Saskatoon doctor warns province could be headed down 'dark, lonely path' with addictions
2020 was worst ever for overdoses in Sask.
Morris Markentin had a front row seat to the worst year ever for drug overdoses in Saskatchewan.
Markentin is a family doctor at the West Side Community Clinic in Saskatoon and is an expert in addictions.
"We're handing out naloxone kits at record rates and people are using them. I'm seeing new patients who are coming in for treatment, who have had to have Narcan nine times," he said Wednesday.
"So that's nine near-death experiences. That's unprecedented in our city or in our province. Usually one overdose in our lifetime is enough, but we're certainly seeing it exponentially change."
Preliminary findings from the Saskatchewan Coroners Service say 379 people died of drug overdoses in the province last year. That total is 172 confirmed ODs and another 207 suspected.
There were 177 total fatal overdoses in 2019.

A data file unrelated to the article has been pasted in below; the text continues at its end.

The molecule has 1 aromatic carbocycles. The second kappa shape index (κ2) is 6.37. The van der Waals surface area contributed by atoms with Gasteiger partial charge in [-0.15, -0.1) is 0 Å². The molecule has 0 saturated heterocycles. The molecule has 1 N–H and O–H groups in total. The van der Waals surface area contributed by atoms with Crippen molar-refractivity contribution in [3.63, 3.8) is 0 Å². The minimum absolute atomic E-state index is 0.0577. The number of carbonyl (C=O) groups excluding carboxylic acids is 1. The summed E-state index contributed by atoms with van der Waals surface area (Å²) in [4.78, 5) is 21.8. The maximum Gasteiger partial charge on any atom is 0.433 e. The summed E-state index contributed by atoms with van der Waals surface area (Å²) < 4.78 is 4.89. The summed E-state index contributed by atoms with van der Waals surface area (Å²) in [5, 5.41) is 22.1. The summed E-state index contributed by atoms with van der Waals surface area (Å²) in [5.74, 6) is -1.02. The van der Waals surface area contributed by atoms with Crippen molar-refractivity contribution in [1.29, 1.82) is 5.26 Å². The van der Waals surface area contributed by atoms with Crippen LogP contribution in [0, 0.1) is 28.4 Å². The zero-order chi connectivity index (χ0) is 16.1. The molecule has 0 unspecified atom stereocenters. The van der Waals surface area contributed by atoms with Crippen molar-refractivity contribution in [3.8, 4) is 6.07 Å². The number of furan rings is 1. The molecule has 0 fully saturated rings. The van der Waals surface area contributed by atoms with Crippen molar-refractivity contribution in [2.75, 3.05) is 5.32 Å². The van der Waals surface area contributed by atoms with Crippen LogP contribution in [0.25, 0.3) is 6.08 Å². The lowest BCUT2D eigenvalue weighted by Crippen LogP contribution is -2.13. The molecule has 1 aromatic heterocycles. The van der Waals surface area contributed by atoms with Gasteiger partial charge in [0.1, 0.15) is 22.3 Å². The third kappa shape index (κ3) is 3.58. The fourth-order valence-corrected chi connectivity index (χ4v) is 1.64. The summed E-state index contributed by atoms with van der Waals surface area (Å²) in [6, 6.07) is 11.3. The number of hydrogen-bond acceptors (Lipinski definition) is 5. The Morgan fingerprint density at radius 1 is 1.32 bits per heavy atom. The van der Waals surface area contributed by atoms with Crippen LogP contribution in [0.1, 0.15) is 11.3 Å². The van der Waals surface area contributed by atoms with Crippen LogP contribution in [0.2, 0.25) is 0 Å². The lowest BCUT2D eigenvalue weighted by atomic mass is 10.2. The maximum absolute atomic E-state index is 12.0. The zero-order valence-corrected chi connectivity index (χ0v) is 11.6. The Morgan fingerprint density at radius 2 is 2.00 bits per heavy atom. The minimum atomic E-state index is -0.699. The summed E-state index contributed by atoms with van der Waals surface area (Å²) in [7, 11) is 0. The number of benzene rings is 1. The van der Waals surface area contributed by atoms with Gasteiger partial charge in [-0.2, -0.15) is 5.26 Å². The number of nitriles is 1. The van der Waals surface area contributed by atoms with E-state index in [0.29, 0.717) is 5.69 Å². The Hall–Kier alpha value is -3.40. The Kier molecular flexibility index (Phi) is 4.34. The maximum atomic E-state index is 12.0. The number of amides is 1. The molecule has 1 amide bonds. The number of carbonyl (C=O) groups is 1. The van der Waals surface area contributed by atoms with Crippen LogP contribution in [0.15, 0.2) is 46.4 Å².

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Markentin spoke with Saskatoon Morning host Leisha Grebinski about the recent rash of overdoses at the Lighthouse Supported Living building — seven people were revived in a single January night — and how he sees COVID-19 affecting addiction services.
He's not optimistic about what is coming.
"There's a lot of competing resources in health. And sad to say, but addiction medicine is kind of the armpit of care," he said.
"I think there's always been things evolving and changing. It just hasn't been at the same speed as other illnesses or diseases. And that's mostly due to stigma. I mean, mental health and addiction stigma. As you know, we can have as many Bell 'Let's talk' days, but the stigma is still very real for this population."
The pandemic has made things worse.
Markentin said health resources are being used to combat COVID-19 and will continue to be funnelled in that direction, so he isn't confident there will be much in the way of new programming for addictions. He's concerned, "that we're going down a dark, lonely path for the next five years."
The pandemic is also isolating people with addictions, he said.
Social restrictions mean that people are losing the human connection with meetings, peer groups and the range of community-based organizations that offered services to people with substance abuse disorders.